Judge sentenced to 28 years incarceration for "selling" juvenile offenders to private prison over minor infractions
Accused of perpetrating a “profound evil,” former Pennsylvania judge Mark Ciavarella Jr. has been sentenced to 28 years in prison for illegally accepting money from a juvenile-prison developer while he spent years incarcerating thousands of young people.
Prosecutors said Ciavarella sent juveniles to jail as part of a “kids for cash” scheme involving Robert Mericle, builder of the PA and Western PA Child Care juvenile detention centers. The ex-judge was convicted in February of 12 counts that included racketeering, money laundering, mail fraud and tax evasion.
In addition to his prison sentence, Ciavarella was ordered to pay nearly $1.2 million in restitution.
At his sentencing, Ciavarella acknowledged his illegal acceptance of money from Mericle. But he denied ever jailing a juvenile in exchange for money.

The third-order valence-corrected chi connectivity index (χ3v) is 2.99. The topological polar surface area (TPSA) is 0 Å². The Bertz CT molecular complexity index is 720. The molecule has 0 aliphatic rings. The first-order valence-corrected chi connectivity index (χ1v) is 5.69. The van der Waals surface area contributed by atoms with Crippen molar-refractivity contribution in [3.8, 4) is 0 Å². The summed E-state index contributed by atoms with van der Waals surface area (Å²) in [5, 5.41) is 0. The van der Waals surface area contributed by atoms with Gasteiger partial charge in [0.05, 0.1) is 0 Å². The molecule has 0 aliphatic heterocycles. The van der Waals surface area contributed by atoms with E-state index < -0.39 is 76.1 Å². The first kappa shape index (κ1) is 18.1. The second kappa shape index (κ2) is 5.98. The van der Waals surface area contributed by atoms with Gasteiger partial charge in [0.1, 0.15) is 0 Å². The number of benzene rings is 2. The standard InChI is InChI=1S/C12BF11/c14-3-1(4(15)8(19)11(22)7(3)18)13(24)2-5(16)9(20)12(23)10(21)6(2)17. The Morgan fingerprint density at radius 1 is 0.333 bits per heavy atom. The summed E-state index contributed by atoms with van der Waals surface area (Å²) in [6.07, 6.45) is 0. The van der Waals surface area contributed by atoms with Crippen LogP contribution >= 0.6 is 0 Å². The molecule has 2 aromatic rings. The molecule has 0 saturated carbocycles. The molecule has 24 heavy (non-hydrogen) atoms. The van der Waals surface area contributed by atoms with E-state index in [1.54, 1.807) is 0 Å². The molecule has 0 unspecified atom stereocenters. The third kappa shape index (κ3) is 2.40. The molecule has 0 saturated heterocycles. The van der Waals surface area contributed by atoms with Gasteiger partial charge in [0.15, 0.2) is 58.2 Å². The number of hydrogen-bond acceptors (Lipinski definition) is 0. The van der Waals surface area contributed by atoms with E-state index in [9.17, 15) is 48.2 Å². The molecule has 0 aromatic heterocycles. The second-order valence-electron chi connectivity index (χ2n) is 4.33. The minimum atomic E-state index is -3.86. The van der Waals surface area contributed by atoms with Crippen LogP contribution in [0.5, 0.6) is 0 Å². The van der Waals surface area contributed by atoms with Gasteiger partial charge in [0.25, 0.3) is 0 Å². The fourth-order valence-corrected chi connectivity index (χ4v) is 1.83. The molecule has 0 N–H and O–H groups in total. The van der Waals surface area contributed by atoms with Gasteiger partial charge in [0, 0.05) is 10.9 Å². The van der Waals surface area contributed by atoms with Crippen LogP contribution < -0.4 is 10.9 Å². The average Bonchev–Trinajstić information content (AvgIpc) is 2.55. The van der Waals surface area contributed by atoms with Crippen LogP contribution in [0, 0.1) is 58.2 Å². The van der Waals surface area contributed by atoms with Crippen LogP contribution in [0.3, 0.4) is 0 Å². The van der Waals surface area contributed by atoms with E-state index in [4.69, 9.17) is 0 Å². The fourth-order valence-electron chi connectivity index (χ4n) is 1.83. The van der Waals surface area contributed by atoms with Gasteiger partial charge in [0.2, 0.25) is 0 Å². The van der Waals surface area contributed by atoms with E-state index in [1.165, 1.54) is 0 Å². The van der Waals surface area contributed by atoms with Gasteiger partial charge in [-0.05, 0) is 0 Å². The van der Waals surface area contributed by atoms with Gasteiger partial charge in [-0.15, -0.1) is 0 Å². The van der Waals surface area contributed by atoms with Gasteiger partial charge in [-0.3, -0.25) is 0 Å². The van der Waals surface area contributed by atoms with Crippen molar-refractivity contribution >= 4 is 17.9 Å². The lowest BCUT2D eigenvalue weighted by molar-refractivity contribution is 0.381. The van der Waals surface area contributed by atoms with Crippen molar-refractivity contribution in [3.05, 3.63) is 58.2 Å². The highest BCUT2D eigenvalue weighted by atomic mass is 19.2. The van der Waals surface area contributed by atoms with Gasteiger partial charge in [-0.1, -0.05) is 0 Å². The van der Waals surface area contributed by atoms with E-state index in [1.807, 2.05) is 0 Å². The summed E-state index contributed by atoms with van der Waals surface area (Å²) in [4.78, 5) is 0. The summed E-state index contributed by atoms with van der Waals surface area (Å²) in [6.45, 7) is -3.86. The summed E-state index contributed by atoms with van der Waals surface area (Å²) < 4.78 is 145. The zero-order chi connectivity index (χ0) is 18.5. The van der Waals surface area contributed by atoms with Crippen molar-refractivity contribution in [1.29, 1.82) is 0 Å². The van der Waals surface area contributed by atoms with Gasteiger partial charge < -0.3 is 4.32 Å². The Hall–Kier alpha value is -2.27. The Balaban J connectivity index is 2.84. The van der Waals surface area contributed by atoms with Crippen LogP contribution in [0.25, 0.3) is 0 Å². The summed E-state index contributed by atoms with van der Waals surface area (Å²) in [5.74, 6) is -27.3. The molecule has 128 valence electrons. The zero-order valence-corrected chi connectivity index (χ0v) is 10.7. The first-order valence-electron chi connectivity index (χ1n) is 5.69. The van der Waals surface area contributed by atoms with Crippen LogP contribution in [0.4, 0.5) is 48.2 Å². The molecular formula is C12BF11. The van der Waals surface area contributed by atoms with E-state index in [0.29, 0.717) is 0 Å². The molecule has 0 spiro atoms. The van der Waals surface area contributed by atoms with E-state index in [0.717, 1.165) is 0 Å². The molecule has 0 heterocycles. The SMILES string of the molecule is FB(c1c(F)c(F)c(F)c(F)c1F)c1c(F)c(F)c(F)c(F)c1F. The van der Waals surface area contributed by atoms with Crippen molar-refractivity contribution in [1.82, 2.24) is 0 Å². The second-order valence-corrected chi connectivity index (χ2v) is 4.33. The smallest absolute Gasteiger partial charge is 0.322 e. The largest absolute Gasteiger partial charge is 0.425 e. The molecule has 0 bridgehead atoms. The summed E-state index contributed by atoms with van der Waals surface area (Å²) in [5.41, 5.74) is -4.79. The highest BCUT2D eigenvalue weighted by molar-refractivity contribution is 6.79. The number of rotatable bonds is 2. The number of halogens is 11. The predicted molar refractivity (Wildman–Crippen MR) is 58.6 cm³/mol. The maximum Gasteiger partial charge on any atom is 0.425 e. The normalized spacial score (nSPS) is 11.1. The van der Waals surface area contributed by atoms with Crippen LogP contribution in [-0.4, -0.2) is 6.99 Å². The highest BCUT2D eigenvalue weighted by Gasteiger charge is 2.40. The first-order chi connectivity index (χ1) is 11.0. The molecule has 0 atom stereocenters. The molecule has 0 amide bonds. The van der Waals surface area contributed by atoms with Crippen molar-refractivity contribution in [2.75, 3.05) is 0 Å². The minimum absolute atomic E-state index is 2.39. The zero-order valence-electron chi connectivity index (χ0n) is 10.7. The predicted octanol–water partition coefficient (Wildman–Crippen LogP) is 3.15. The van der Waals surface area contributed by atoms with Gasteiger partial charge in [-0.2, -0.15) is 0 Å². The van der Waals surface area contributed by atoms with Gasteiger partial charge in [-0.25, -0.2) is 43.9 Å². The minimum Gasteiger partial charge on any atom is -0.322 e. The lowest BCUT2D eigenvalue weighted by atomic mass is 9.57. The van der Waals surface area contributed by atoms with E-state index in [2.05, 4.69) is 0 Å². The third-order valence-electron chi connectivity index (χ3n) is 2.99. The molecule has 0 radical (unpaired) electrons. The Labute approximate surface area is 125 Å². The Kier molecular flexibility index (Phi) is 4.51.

Once the case against Ciavarella surfaced, special investigative panels began reviewing cases he handled from 2003 to 2008. The Pennsylvania Supreme Court concluded that he denied about 5,000 juveniles, some as young as ten, their constitutional rights, leading to the vacating of their convictions.
Among the young people exploited by Ciavarella were 15-year-old Hillary Transue, who was sentenced to three months at a juvenile detention center for mocking an assistant principal on a MySpace page; and 13-year-old Shane Bly, who was sent to a boot camp for two weekends after being accused of trespassing in a vacant building.
Another judge, Michael T. Conahan, used his position to shut down the county-run juvenile detention center and redirect juvenile detainees to the private prisons. He pleaded guilty to racketeering conspiracy.